Maori are now over-represented in this welfare underclass, which is only able to exist because the government has failed to make the receipt of benefits contingent onwork, and has failed to strictly enforce this requirement. The consequence, with the tendency for welfare dependency to be transmitted across generations, is that children growing up in these dysfunctional and violent households will face a bleak future of limited opportunity as their life chances are destroyed through the failure of their government to prevent welfare dysfunction.
Historian and author Keith Windschuttle, in an article entitled “Manhood Whitewashed” (click here to view ), examines the effects of welfare on men. In particular he looks at the appalling situation where indigenous Australian men commit horrific acts of violence and abuse against women and children:
“The root cause is that white Australia has deprived Aboriginal men in remote communities of their manhood. The instrument we used was social welfare: giving handouts that did not require them to work. The social policy of the last thirty years is the principal culprit.
“The human male is a creature biologically programmed, communally socialised and psychologically motivated to be a provider for women and children. In outback communities, however, that role has been usurped by the state.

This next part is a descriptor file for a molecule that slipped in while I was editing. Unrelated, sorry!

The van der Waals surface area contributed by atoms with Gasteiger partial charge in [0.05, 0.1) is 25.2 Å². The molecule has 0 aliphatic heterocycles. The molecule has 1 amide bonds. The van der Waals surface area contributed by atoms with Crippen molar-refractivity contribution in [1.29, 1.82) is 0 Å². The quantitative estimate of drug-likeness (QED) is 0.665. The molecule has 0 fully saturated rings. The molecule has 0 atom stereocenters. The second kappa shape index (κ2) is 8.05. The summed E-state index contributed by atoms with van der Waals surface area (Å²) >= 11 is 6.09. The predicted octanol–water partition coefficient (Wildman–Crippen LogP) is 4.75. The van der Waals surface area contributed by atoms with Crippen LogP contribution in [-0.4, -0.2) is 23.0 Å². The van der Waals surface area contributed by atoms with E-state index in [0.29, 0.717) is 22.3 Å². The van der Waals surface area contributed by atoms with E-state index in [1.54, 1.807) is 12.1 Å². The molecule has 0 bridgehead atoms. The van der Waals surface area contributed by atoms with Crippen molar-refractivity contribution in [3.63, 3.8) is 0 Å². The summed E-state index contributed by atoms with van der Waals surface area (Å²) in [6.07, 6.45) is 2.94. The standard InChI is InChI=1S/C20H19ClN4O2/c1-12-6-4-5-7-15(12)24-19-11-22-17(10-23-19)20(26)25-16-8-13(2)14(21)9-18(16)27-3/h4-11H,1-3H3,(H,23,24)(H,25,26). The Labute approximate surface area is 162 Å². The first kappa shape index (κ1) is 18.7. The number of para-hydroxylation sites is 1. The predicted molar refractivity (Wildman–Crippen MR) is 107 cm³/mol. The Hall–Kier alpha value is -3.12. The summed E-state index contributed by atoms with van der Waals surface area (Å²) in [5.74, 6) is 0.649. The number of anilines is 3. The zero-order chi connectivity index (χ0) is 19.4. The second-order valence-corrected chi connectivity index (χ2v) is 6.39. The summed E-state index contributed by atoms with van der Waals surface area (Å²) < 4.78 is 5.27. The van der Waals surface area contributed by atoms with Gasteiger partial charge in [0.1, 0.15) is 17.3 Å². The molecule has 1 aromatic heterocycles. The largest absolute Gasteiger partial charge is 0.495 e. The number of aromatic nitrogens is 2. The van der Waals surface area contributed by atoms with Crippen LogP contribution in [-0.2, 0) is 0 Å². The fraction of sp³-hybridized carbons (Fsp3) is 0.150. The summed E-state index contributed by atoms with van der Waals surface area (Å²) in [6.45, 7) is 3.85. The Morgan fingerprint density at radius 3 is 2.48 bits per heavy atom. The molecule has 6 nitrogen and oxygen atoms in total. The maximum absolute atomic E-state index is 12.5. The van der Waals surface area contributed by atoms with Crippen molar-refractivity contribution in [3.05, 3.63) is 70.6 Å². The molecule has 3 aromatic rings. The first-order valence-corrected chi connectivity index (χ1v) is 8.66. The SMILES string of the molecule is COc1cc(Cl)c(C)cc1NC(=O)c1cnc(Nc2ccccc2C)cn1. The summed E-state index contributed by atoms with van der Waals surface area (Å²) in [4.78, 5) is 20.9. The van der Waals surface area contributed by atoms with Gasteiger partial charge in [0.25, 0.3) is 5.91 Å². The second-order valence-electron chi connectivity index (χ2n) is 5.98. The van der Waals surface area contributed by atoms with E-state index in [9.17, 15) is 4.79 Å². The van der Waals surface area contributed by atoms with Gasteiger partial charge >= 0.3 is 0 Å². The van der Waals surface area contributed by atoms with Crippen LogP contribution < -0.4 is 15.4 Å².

“The social consequences of this should have been entirely predictable. No matter what their race or where they live, men who do not work have no social status, no sense of self-worth and little meaning in their lives. Others think badly of them and they think badly of themselves.
“Sociological studies have long shown that in all cultures many men respond to unemployment with alcoholism and domestic violence, one problem feeding the other.
“The loss of manhood has direct consequences for Aboriginal boys. They have no incentive to go to school. When they reach adolescence, their most attractive and adventurous options are the subcultures of crime and substance abuse. Some consume vast quantities of pornography.”
His insight into the crippling and corrupting effects of welfare strike a chord. Few long-term beneficiaries are immune from the feelings of hopelessness and helplessness that accompany life on welfare, and while most put on a brave face, the loss of self worth is debilitating to the core. While many New Zealanders wring their hands over our dependency quagmire and its disastrous outcomes, it is important to recognize, that it is entirely within the hands of government to turn it all around. Making the receipt of benefits contingent onwork and strictly enforcing this requirement is the answer – but that is the subject of a future column!
The poll this week: It has been suggested that unemployment benefits should be limited to a period of six months, after which people would be expected to participate full time in a “Work for the Dole” scheme until they find a job.Do you think this isa very good idea, a good idea or disagree with the idea? To take part in our online poll